Bentley’s W12 ICE Swansong Most Powerful Ever

Bentley waves goodbye to its range-topping ICE W12 cylinder with the swansong release of the most powerful variant of the powerplant to date.

Production of the gasoline engine will end in April 2024, by which time more than 100,000 examples of the Volkswagen Group’s derived W12 will have been hand assembled in the company’s Crewe plant in northwest England. The engine was first made available in the brand’s Continental GT some 20 years ago. When production of the W12 ceases next year, Bentley’s entire model line will be available with the option of a hybrid powertrain.

The final production engine has seen development work concluded recently on the most powerful version of the W12 ever created. This ultimate iteration is destined for just 18 examples of the Bentley Batur to be handcrafted by Mulliner and is now confirmed as developing 739bhp and 737ft-lbs of torque.  The increased torque figure forms the typical Bentley ‘torque plateau’, running from 1,750 rpm to 5,000 rpm with peak power at 5,500 rpm.

The turbocharger compressors are of a new design to improve efficiency, while the ducts that feed air to them are 33% larger. At peak power, the new engine sucks in more than a ton of air per hour. Larger charge-air coolers, with a depth increased by 0.4ins and a new core geometry, reject 35% more heat from the pressurised intake air, reducing intake temperature to a greater extent meaning a denser charge for more power.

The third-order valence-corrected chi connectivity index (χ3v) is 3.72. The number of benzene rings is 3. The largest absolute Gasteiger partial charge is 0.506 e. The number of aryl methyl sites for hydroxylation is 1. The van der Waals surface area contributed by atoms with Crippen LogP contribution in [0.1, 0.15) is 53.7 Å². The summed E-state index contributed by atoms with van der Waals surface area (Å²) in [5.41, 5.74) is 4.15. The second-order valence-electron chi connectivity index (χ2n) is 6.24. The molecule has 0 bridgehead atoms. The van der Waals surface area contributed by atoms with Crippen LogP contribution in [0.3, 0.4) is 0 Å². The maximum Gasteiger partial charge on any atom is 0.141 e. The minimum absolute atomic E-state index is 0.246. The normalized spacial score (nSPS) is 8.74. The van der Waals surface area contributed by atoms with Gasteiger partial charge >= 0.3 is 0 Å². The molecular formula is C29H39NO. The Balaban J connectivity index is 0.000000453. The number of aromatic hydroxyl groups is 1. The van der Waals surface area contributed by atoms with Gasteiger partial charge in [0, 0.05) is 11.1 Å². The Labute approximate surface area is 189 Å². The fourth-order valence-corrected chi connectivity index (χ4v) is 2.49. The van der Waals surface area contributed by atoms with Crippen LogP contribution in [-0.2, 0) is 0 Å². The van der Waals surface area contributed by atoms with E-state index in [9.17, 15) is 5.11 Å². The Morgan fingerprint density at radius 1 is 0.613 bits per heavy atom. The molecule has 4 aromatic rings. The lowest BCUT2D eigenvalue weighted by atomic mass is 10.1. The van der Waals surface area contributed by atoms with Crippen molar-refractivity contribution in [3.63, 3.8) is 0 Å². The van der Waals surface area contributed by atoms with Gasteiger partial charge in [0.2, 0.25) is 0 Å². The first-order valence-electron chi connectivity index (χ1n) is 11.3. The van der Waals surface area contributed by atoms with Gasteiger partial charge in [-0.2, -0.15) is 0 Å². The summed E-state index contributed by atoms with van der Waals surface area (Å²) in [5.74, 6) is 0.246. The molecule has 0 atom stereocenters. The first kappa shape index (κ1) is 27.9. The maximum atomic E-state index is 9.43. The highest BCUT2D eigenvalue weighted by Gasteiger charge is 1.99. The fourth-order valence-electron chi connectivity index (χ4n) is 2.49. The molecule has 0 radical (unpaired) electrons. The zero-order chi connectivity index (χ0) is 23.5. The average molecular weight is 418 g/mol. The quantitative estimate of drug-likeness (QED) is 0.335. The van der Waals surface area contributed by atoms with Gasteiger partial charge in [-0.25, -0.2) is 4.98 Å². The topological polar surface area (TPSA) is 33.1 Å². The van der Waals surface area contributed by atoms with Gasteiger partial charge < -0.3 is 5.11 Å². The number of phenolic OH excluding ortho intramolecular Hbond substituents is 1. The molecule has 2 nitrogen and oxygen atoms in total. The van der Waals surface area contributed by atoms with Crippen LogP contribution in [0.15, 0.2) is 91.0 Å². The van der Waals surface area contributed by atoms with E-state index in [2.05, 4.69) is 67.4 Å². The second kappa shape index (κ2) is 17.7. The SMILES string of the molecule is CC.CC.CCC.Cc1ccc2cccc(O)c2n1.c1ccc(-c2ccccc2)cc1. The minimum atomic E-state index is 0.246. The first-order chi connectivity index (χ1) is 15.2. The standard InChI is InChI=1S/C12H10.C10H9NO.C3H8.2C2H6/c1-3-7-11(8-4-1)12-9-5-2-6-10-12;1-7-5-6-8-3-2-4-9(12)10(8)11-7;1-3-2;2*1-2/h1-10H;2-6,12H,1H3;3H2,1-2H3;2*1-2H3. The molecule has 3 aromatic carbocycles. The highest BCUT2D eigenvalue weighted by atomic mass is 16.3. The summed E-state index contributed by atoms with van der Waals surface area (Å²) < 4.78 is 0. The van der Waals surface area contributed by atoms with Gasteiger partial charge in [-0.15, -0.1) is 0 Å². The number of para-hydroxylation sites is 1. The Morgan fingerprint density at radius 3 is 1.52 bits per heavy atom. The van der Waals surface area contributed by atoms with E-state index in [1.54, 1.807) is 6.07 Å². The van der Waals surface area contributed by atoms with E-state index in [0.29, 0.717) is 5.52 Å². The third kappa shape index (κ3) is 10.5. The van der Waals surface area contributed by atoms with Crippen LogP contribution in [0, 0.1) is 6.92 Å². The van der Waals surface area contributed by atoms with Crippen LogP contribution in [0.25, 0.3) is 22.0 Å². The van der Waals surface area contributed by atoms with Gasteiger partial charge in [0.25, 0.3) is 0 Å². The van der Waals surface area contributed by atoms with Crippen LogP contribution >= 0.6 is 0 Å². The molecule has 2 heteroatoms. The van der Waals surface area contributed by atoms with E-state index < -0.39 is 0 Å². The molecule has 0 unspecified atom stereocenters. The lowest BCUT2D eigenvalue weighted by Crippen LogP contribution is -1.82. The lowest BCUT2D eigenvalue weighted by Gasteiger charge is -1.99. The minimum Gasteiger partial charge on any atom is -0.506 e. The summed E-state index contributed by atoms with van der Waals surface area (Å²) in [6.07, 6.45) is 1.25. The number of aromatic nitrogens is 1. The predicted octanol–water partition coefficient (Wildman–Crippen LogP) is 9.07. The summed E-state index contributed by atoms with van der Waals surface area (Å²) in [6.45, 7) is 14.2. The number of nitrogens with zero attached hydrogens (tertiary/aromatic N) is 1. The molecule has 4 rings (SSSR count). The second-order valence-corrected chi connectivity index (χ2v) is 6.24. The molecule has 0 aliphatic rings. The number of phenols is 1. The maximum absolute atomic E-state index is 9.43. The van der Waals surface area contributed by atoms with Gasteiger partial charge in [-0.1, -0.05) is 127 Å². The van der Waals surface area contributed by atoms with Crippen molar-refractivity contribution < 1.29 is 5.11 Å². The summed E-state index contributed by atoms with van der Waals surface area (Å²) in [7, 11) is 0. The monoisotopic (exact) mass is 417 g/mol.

The new intake and turbocharging system is matched with a heavily revised engine calibration to liberate the extra torque available. The complete engine system is then paired with a new transmission calibration to deploy the additional power and torque and enhance the driving experience.

Bentley’s chairman and chief Executive, Adrian Hallmark, said: “Our progressive journey towards sustainable luxury mobility means making changes to every area of Bentley Motors. When we first launched the W12 back in 2003, we knew we had a mighty engine that would propel both our cars and the brand forwards at speed. 20 years and more than 100,000 W12s later, the time has come to retire this now-iconic powertrain as we take strides towards electrification but not without giving it the best send-off possible, with the most powerful version of the engine ever created.”

— Paul Myles is a seasoned automotive journalist based in Europe. Follow him on Twitter @Paulmyles_

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